Real Focus on the importance of teachers Continuous Professional Development


It is a given that the quality of teaching affects pupil attainment and other school based  outcomes and the DCSF has placed a particular emphasis , informed by recent research from the likes of Professor Dylan Wiliam of the IOE , on the importance of  continuous professional development  for teachers.  The Training and Development Agency (TDA) in particular is seeking to improve the quality and take up of CPD provision. Although initial teacher training is regarded as important current thinking suggests that ITT is not, seen as the total professional formation of the teacher.  It is seen more as the beginning of a professional journey with opportunities in CPD and indeed the new Masters in Teaching and Learning programme to help teachers extend and develop their understanding  of teaching practice and how they can best support pupil learning  and fufil their other welfare responsibilities. In November 2009 TDA published a new professional development strategy (PDS) which includes plans to strengthen CPD leadership, impact evaluation and training for support staff, and is underpinned by three key priorities of embedding a learning culture within schools, increasing coherence and collaboration and improving quality and capacity. The PDS can be found on TDA’s website:

Teachers in the north-west and challenging schools are now eligible for enrolment for the new Masters in Teaching and Learning (MTL). The MTL builds on Initial Teacher Training and induction and will have immediate relevance to teaching and learning in the classroom, focusing on developing and honing teachers’ practice through inquiry and use of evidence. The MTL will also aims to help schools to develop what is seen as an increasingly collaborative culture of professional development. Additionally, the new Licence to Practise alongside a CPD entitlement is aimed at ensuring that all teachers have access to the CPD they need to guarantee they continue to be effective in the classroom. Ofsted’s 2006 report on CPD, ‘The Logical Chain’ found that the most effective CPD takes place in schools. Against the backdrop the Government published its White Paper ‘Your Child, Your School, Our Future: Building a 21st century schools system’ gave TDA and the National College a joint remit to provide advice on how a nationwide network of quality assured CPD can be delivered through school clusters, utilising existing provision such as Training Schools, Teaching Schools and Leadership Development Schools. Ministers have welcomed preliminary advice on how this can be achieved and further advice is expected in spring 2010.The ministerial advice can be found on TDA’s. To help ensure that schools and teachers become more informed consumers in identifying effective and quality assured professional development TDA has now also rolled out a new national database with an associated code of practice. There are currently over 4,000 opportunities for professional development listed on this database. The Government is confident that its policies will ensure that schools and the school work force are equipped to meet the challenges of the 21st Century School and, thus, improve outcomes for children and young people.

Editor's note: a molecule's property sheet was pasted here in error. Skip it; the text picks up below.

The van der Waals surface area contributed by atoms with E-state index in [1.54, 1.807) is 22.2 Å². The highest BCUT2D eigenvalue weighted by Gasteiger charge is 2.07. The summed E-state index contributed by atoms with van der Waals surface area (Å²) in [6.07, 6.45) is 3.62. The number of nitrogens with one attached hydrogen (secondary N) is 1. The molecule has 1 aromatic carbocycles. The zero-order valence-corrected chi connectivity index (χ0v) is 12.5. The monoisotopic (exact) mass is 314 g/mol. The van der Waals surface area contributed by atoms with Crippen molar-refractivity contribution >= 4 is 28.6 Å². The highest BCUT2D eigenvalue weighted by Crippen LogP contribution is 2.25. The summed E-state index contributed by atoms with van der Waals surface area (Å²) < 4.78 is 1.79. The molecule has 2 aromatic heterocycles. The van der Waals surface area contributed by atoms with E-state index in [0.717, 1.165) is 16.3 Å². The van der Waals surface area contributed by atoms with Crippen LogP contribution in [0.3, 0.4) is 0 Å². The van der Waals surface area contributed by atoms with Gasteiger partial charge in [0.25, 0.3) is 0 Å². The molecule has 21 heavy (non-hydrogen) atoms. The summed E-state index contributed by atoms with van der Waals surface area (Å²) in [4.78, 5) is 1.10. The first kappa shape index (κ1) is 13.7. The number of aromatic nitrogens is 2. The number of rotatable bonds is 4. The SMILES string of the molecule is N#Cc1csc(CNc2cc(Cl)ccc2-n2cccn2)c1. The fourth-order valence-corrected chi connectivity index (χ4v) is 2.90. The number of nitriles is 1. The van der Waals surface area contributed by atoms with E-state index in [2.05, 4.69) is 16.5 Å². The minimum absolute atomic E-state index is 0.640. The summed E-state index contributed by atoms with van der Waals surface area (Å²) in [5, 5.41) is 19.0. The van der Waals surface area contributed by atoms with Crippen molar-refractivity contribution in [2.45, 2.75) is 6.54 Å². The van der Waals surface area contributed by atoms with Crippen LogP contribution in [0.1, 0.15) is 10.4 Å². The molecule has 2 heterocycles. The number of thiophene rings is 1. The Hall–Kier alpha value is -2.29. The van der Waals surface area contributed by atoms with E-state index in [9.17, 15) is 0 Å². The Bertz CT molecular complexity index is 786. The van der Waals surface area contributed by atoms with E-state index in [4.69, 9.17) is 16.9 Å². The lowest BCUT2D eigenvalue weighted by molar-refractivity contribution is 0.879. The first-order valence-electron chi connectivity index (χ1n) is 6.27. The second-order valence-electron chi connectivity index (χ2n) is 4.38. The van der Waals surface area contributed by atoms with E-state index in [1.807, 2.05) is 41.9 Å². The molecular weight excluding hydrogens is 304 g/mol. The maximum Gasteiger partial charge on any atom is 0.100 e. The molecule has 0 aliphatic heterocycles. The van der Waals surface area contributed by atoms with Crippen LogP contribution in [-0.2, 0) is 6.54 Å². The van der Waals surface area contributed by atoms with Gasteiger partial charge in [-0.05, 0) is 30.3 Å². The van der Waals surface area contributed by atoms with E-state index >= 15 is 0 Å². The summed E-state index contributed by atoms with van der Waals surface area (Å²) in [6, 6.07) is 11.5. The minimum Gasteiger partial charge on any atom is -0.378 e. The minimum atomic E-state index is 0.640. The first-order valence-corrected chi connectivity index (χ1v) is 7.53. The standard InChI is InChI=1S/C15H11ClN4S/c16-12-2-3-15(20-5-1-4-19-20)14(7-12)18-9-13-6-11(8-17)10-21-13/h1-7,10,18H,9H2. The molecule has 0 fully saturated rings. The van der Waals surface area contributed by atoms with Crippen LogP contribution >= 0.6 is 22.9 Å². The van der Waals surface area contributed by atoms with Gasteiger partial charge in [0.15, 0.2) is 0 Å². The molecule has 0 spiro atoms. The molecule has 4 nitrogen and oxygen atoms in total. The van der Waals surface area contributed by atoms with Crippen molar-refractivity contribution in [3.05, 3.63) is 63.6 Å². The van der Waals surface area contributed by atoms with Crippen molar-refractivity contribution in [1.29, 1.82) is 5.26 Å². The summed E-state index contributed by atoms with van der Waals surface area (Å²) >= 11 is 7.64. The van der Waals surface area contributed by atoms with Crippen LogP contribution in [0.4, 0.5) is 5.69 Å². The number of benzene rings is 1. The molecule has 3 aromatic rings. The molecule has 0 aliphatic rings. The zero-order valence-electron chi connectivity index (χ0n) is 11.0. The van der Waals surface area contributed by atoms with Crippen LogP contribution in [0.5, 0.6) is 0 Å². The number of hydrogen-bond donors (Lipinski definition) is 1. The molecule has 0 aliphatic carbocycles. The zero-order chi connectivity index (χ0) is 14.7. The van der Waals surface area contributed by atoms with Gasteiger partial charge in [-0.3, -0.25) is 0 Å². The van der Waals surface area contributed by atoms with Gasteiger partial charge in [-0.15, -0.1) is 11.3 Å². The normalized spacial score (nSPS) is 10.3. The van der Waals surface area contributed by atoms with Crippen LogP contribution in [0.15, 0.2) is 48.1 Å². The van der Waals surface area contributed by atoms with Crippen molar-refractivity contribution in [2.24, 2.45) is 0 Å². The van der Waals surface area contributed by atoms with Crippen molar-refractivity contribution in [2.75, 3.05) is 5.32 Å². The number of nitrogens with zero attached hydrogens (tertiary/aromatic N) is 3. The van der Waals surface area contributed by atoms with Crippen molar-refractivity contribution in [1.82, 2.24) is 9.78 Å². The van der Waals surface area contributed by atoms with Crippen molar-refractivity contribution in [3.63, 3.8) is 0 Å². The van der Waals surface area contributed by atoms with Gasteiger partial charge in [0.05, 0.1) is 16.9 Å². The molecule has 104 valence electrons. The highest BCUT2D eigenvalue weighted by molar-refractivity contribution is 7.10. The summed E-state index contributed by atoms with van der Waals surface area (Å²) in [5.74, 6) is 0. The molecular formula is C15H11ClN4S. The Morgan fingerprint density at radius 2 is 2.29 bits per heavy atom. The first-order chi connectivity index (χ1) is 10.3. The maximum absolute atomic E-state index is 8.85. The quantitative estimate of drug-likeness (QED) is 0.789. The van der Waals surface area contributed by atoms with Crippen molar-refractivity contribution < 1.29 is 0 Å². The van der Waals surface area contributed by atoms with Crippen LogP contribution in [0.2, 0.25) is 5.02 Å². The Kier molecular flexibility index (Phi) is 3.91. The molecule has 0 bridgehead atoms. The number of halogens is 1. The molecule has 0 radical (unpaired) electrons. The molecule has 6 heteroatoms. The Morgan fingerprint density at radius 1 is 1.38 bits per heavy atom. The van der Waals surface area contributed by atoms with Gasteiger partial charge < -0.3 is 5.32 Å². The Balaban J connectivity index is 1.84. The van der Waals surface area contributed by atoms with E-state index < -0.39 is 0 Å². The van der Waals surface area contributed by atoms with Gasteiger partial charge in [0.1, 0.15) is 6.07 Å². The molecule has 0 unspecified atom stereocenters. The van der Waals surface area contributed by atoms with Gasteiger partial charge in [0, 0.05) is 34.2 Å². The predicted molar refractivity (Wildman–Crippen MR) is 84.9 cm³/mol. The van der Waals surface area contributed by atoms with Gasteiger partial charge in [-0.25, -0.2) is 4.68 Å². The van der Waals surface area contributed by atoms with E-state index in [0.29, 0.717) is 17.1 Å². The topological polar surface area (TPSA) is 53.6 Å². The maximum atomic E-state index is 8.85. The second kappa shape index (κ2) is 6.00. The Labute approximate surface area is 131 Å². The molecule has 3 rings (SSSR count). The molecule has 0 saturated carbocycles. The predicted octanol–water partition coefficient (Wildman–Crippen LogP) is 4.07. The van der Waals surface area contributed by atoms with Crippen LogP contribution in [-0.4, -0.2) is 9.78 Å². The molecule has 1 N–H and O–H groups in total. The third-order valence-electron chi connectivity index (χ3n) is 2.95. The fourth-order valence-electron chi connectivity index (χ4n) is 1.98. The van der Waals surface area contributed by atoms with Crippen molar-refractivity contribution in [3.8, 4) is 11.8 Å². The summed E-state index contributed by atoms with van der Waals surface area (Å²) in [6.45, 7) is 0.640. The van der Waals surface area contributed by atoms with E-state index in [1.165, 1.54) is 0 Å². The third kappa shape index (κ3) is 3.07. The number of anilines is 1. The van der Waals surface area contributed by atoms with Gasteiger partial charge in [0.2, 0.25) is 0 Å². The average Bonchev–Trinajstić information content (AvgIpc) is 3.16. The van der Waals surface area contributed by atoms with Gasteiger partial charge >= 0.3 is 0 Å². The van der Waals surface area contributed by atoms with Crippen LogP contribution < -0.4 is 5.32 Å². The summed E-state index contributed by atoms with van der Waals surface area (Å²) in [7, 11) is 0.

A recent report   ‘Is initial teacher training failing to meet the needs of all our young people by James Wetz, a former Headteacher, published by CFBT Education Trust questioned whether initial teacher training is sufficient or adequate to cope with the socially supportive role now required of our teachers . The thinking goes that schools are more than providers of education.  They also have a role in safeguarding the emotional well-being of their pupils, certainly this is the governments view, if you look at the outcomes expected in Every Child Matters. So, it follows that we must reassert the role of schools as inclusive social institutions and this clearly  places new demands on teachers and their training.  Wetz  believes that our teachers  are in practice disadvantaged by inadequate and what he terms  ‘reductionist’ routes to qualified teacher status, which provide them with neither the appropriate skills and understanding nor the theoretical framework and practical experience to adequately support disaffected and disengaged pupils .Some  educationalists subscribed to Wetz’s view that ITT is the best place to start to address the problem. Others believe that teachers should remain focused on the learning environment and specialist support should be brought in as appropriate to work with them. Yet others think that the emphasis should be not so much on ITT but on continuing professional development and sharing best practice within schools.

What is clear is that most agree that ITT is not the end of teachers training and the quality of teachers and classroom teaching depends on high quality Continuous Professional Development throughout a teacher’s career while making sure that  best teaching  practice  is shared with peers. Teacher collaboration is critical to influencing practice and sustaining change in schools.


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